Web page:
Isuzu forges medium-duty's first autonomous partnership for final mile

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The two companies hope the collaboration will accelerate the commercialization of autonomous delivery fleets while contributing to a safer and more sustainable logistics community in the future.
The two companies hope the collaboration will accelerate the commercialization of autonomous delivery fleets while contributing to a safer and more sustainable logistics community in the future.

Isuzu North America Corporation and B2B middle-mile logistics startup Gatik announced Tuesday a collaboration to develop and evaluate fully autonomous medium-duty trucks.

The effort – an industry first in the medium-duty segment – will integrate Gatik’s autonomous driving technology into several Isuzu medium-duty N-Series trucks to produce SAE Level 4 delivery vehicles with redundant systems. The first vehicles are expected to be deployed later this year. Considered “high automation,” Level 4 is the first autonomous driving level at which the vehicle itself can intervene in the event of a system failure and does not require human intervention in most circumstances. Humans still have the option to override functions manually.

Gatik’s CEO and co-founder Gautam Narang said by bringing the two companies together, the expectation is that the group can "create segment-changing technology while positioning Gatik to safely commercialize autonomous delivery technology at scale."

Rapidly increasing e-commerce sales and a well-documented driver shortage have caused businesses to struggle to meet the expectations of on-demand goods movement and "as customer requirements for the medium-duty product evolve at an increasingly rapid pace,"  noted Isuzu North America Corporation President and CEO Takashi Sadaoka. "Having the ability to collaborate with Gatik, an industry leader in autonomous technology, is very exciting for our team."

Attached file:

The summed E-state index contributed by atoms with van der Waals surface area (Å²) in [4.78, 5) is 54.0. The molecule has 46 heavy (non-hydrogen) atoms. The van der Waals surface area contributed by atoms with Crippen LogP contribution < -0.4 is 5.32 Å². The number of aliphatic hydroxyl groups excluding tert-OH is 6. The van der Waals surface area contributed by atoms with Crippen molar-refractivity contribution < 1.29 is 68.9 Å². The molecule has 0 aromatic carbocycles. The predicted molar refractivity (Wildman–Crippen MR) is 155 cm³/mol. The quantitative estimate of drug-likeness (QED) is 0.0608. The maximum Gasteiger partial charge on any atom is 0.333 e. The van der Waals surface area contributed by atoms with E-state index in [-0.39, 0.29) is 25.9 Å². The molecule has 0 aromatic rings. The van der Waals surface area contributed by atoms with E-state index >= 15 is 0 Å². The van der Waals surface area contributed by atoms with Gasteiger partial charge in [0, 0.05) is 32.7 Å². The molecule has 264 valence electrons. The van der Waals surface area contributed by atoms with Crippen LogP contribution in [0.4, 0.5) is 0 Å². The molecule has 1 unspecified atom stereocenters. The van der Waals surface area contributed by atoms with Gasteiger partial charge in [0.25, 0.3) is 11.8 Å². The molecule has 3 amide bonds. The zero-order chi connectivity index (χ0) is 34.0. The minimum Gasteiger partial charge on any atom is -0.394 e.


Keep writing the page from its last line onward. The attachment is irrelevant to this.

[Related: Freightliner and Waymo partner for autonomous Cascadia]

Many truck manufactures have forged automated driving partnerships in the past year. Aurora, who late last year acquired Uber's self-driving business, signed an agreement with Paccar to develop, test and commercialize autonomous Peterbilt and Kenworth trucks, and inked a similar deal with Volvo Trucks. International and its German parent Traton each took a minority stake in TuSimple, and Daimler Trucks North America (DTAN) partnered with Waymo, Google parent Alphabet’s autonomous driving division. DTNA also has a majority stake in self-driving truck software developer Torc Robotics.

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Those integrations primarily focus on Class 8 trucks and on-highway hub-to-hub applications where speeds are more consistent, traffic flow more predicable and roads are generally absent of pedestrians and other hazards. 

Gatik is currently testing autonomous box trucks with Walmart in the Bentonville, Arkansas-area, moving customer orders on a two-mile route between a dark store (a store that stocks items for fulfillment but isn’t open to the public) and a Neighborhood Market. That project has logged more than 70,000 operational miles in autonomous mode with a safety driver. This year, the companies expect to remove the driver to further evaluate the technology. 

Jason Cannon has written about trucking and transportation for more than a decade and serves as Chief Editor of Commercial Carrier Journal. A Class A CDL holder, Jason is a graduate of the Porsche Sport Driving School, an honorary Duckmaster at The Peabody in Memphis, Tennessee, and a purple belt in Brazilian jiu jitsu. Reach him at [email protected].